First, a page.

Special Training For Our Kids Under Right To Education

A few days back, we were invited by the Sarva Shiksha Abhiyan to attend a meeting and make a presentation about our work and how we intended to work with the State Administration towards the special training program for out of school children under the Right to Education Act.OK I think I should give a little more background. A few weeks back, we called and fixed appointments with the top bureaucrats in the Education Department here to propose moving our programs at Street Smart and Bindal to government school premises in the vicinity of the projects, so that there is a better environment for the children to study in, and more space for us to function under.Now under the Right to Education Act, there is provision for Section 3 and 4 for Special Training for out of school children and drop-outs. This provision caters to creating six months, one year and two year programs for the most vulnerable categories of children, including slum children, street children, children working as labourers, children with special needs, children with addiction and so forth. The Act also states that NGOs should be roped in as one of the agencies through which the special training programs can be conducted. The program will conclude for a child only after s/he is deemed fit to enter “age-appropriate”, mainstream education.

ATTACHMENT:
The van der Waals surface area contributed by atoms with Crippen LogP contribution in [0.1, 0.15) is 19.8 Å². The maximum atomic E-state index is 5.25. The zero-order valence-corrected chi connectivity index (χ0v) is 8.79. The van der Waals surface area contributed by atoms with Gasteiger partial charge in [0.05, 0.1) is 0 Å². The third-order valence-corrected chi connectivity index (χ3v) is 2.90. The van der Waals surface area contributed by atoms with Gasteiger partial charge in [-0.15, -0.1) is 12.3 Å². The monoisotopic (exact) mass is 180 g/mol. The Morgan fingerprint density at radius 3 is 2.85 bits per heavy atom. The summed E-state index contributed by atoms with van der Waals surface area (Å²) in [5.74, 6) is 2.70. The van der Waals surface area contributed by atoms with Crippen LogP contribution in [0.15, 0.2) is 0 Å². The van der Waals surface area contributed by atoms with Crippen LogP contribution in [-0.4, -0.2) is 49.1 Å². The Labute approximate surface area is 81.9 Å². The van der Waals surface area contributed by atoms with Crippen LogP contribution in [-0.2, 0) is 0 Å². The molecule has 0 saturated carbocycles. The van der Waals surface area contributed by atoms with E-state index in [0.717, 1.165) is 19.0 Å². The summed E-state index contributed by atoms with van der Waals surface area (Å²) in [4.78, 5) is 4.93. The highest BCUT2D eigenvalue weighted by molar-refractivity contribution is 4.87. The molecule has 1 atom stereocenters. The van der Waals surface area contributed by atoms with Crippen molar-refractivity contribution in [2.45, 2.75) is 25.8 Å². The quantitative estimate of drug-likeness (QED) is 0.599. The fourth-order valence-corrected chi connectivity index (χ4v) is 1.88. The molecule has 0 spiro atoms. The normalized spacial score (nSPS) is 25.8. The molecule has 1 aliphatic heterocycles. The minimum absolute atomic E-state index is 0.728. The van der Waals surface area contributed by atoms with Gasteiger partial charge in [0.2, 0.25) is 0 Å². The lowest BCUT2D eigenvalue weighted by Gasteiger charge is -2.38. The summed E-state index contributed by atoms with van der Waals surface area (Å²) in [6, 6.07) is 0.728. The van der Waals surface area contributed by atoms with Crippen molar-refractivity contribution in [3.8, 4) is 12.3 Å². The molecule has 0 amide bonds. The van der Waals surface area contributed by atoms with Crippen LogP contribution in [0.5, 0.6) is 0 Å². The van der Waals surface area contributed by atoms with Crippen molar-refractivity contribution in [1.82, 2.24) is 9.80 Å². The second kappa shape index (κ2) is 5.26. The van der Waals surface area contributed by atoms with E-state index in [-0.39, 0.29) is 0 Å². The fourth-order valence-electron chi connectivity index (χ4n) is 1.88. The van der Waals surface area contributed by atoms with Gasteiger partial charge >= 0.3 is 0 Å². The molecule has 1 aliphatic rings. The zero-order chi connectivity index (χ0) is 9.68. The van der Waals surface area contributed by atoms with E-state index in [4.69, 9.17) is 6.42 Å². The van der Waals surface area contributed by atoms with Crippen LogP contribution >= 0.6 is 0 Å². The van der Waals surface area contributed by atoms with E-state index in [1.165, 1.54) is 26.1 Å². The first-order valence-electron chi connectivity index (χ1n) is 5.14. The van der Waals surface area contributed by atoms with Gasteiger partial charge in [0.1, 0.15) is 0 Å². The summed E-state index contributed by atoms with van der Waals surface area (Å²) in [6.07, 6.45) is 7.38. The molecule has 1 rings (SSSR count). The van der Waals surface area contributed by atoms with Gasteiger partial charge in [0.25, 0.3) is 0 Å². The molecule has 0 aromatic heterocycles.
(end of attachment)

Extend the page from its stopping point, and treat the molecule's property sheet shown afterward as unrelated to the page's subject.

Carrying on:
So the meetings turned out to be very encouraging and we were elated on receiving the invitation a few weeks later to give the aforesaid presentation. They asked us to talk about our work and also discuss our plans for working on the Special Training Program. So we prepared our proposal, put together a PowerPoint slide show with our beautiful pictures and great music in the background that we were sure would make the officers go “awwwww”.

Turns out, the real purpose of the meeting was to take inputs from NGOs like ours that are working with marginalized children, towards the state rules that have to be formulated to apply the provisions of Right to Education. So while we hastily stowed away our laptop, and jotted out our points for the specific state rules for the Special Training Program, we were also very happy at this initiative by the Education Department at including field workers into a meeting about policy-making.

Our inputs about using government school premises in the afternoons after regular school hours to run the Special Training programs were well received. We also learnt of other ideas, both from the administrators’ side and from other NGOs. We talked to members from SCERT who are developing the curriculum for the Special Training program and in all, we are all charged to take this Public-Private Partnership forward from next week onwards.

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